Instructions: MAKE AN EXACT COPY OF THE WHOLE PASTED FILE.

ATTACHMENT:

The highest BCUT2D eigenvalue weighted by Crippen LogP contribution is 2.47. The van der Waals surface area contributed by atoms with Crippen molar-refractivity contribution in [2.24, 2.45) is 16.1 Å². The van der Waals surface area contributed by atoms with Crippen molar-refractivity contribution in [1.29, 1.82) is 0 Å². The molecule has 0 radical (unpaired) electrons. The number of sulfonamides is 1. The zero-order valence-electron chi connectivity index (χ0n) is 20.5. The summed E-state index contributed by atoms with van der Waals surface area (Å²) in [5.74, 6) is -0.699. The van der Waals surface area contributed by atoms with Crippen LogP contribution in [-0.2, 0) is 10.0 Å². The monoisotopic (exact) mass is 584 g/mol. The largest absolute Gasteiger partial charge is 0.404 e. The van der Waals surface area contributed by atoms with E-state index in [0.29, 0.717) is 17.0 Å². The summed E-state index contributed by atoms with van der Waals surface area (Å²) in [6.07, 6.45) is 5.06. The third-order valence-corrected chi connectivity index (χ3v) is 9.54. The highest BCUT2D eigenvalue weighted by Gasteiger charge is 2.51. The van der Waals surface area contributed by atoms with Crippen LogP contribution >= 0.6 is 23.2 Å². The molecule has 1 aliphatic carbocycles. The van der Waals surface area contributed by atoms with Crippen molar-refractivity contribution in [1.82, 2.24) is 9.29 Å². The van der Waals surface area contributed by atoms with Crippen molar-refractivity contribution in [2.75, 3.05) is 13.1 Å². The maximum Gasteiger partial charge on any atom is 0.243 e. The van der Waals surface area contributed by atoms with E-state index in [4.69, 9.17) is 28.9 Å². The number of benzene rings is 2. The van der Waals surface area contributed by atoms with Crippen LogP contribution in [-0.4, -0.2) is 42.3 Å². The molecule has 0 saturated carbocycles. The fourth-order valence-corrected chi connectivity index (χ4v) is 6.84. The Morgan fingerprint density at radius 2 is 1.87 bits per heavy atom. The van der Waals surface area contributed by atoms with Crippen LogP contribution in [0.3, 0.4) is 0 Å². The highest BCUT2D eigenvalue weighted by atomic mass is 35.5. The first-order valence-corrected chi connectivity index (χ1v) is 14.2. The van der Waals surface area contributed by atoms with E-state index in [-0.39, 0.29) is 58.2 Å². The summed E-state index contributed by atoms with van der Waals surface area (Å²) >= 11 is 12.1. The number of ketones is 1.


The highest BCUT2D eigenvalue weighted by Crippen LogP contribution is 2.47. The van der Waals surface area contributed by atoms with Crippen molar-refractivity contribution in [2.24, 2.45) is 16.1 Å². The van der Waals surface area contributed by atoms with Crippen molar-refractivity contribution in [1.29, 1.82) is 0 Å². The molecule has 0 radical (unpaired) electrons. The number of sulfonamides is 1. The zero-order valence-electron chi connectivity index (χ0n) is 20.5. The summed E-state index contributed by atoms with van der Waals surface area (Å²) in [5.74, 6) is -0.699. The van der Waals surface area contributed by atoms with Crippen LogP contribution in [-0.2, 0) is 10.0 Å². The monoisotopic (exact) mass is 584 g/mol. The largest absolute Gasteiger partial charge is 0.404 e. The van der Waals surface area contributed by atoms with E-state index in [0.29, 0.717) is 17.0 Å². The summed E-state index contributed by atoms with van der Waals surface area (Å²) in [6.07, 6.45) is 5.06. The third-order valence-corrected chi connectivity index (χ3v) is 9.54. The highest BCUT2D eigenvalue weighted by Gasteiger charge is 2.51. The van der Waals surface area contributed by atoms with Crippen LogP contribution >= 0.6 is 23.2 Å². The molecule has 1 aliphatic carbocycles. The van der Waals surface area contributed by atoms with Crippen molar-refractivity contribution in [1.82, 2.24) is 9.29 Å². The van der Waals surface area contributed by atoms with Crippen molar-refractivity contribution in [2.75, 3.05) is 13.1 Å². The maximum Gasteiger partial charge on any atom is 0.243 e. The van der Waals surface area contributed by atoms with E-state index in [4.69, 9.17) is 28.9 Å². The number of benzene rings is 2. The van der Waals surface area contributed by atoms with Crippen LogP contribution in [-0.4, -0.2) is 42.3 Å². The molecule has 0 saturated carbocycles. The fourth-order valence-corrected chi connectivity index (χ4v) is 6.84. The Morgan fingerprint density at radius 2 is 1.87 bits per heavy atom. The van der Waals surface area contributed by atoms with Crippen LogP contribution in [0.3, 0.4) is 0 Å². The highest BCUT2D eigenvalue weighted by atomic mass is 35.5. The first-order valence-corrected chi connectivity index (χ1v) is 14.2. The van der Waals surface area contributed by atoms with E-state index in [-0.39, 0.29) is 58.2 Å². The summed E-state index contributed by atoms with van der Waals surface area (Å²) >= 11 is 12.1. The number of ketones is 1.